Comments

Revised Common Lectionary Commentary

Seventh Sunday after Epiphany - February 18, 2001



Saint Dominic contemplating the Scriptures

Saint Dominic
contemplating the Scriptures

Comments have been prepared by Chris Haslam using reputable commentaries, and checked for accuracy by the Rev'd Alan T Perry, of the Anglican Diocese of Montreal. While not intended to be exhaustive, they are an aid to reading the Scriptures with greater understanding.

Comments are best read with the lessons.

Feedback is always welcome.


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Genesis

Genesis is the first book of the Bible. It begins with two versions of the creation story, neither of them intended to be scientific but telling us why we are on earth. In the story of Adam and Eve, it tells us that we are responsible, under God, for the care of all creation. It then continues with the stories of the patriarchs: Abraham (who enters into a covenant (or treaty) with God), Isaac, Jacob, and Joseph.


Genesis 45:1-15

Joseph has risen to power in Egypt. There is a famine in much of the Middle East, and Jacob (Israel) has sent ten of his sons to buy grain, but has kept Benjamin, son of his first wife and full brother of Joseph, at home. When they seek to buy grain, they are accused of spying; as surety that they will return with Benjamin, they must leave Simeon behind in Egypt. To lose Benjamin would break Jacob's heart, (with Joseph gone, only Benjamin can inherit) but the old man agrees to his heir joining his brothers on the second trek to Egypt. When they depart for home with the grain, Joseph has them arrested for stealing: he has had his silver cup placed in Benjamin's pack, where it is found, so Benjamin is detained. Judah pleads for Benjamin's release, saying that he expects Jacob to die if Benjamin fails to return home. And here our reading begins.

Joseph can no longer hide himself from his brothers. He dismisses his courtiers, to be alone with his family: this is a personal affair. He identifies himself (v. 3) and then (vv. 5-8) explains the theology behind what has happened to him: God has worked through his brothers. By selling him into slavery, he says, "God has sent me before you to preserve life." God acts in history, through special people. It is Joseph's management of Egypt's grain stores that will keep Jacob's family (clan) alive through the famine. Israel, "a remnant on earth" (v. 7) will survive. God has even made Joseph "father of Pharaoh" (v. 8), vizier or prime minister.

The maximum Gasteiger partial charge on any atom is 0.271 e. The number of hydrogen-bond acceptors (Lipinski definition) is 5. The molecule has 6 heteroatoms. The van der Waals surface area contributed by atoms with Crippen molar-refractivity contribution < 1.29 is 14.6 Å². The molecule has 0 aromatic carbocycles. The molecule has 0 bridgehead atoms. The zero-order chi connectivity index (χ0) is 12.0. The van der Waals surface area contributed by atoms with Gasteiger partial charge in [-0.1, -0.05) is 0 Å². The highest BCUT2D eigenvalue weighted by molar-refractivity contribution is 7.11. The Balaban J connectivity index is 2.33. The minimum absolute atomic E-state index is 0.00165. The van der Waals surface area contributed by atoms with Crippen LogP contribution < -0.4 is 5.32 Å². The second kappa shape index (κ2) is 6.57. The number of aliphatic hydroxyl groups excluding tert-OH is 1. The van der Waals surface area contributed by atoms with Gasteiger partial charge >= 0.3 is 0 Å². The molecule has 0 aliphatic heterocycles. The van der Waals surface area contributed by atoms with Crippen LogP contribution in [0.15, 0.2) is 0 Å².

In v. 9, Joseph shows that he is eager to see his father again: "... do not delay". He offers them land in "Goshen" (v. 10), the fertile area east of the Nile delta. There they will be "near" (v.10) him: this and other clues in this chapter place the story in time: the royal court was in lower Egypt during two periods; the Hyksos period (1720-1550 BC) fits this and other data in the story. Joseph forgives his brothers (v. 15).


Psalms

Psalms is a collection of collections. The psalms were written over many centuries, stretching from the days of Solomon's temple (about 950 BC) to after the Exile (about 350 BC.) Psalms are of five types: hymns of praise, laments, thanksgiving psalms, royal psalms, and wisdom psalms. Within the book, there are five "books"; there is a doxology ("Blessed be ... Amen and Amen") at the end of each book.


Psalm 37:1-12,39-40

It may seem that ungodly people succeed while those who follow God's ways face continual injustices, but the psalmist (a sage, v. 25) offers words of encouragement for the faithful from his own observations. A time will soon come when the ungodly ("wicked") "fade" as vegetation does when a dry east wind blows. God will care for the godly, giving them "the land", Palestine (as he promised to Abraham). He will not only bless the godly, but will also show all that the godly are on the right path (v. 6). Do not be upset by the transitory success of the ungodly, but "wait patiently" (v. 7), for the "wicked" (v. 9) will be "cut off" from any possibility of being with God; indeed, they will cease to exist (v. 10). Then "the meek" (those who are aware of their dependence on God) will "inherit the land" (v. 11), enjoy "prosperity", and live long lives ("forever", v. 29). Despite present experiences, God does deliver, and shelter the godly in bad times (v. 39). He does help, rescue, and save those who follow his ways (v. 40).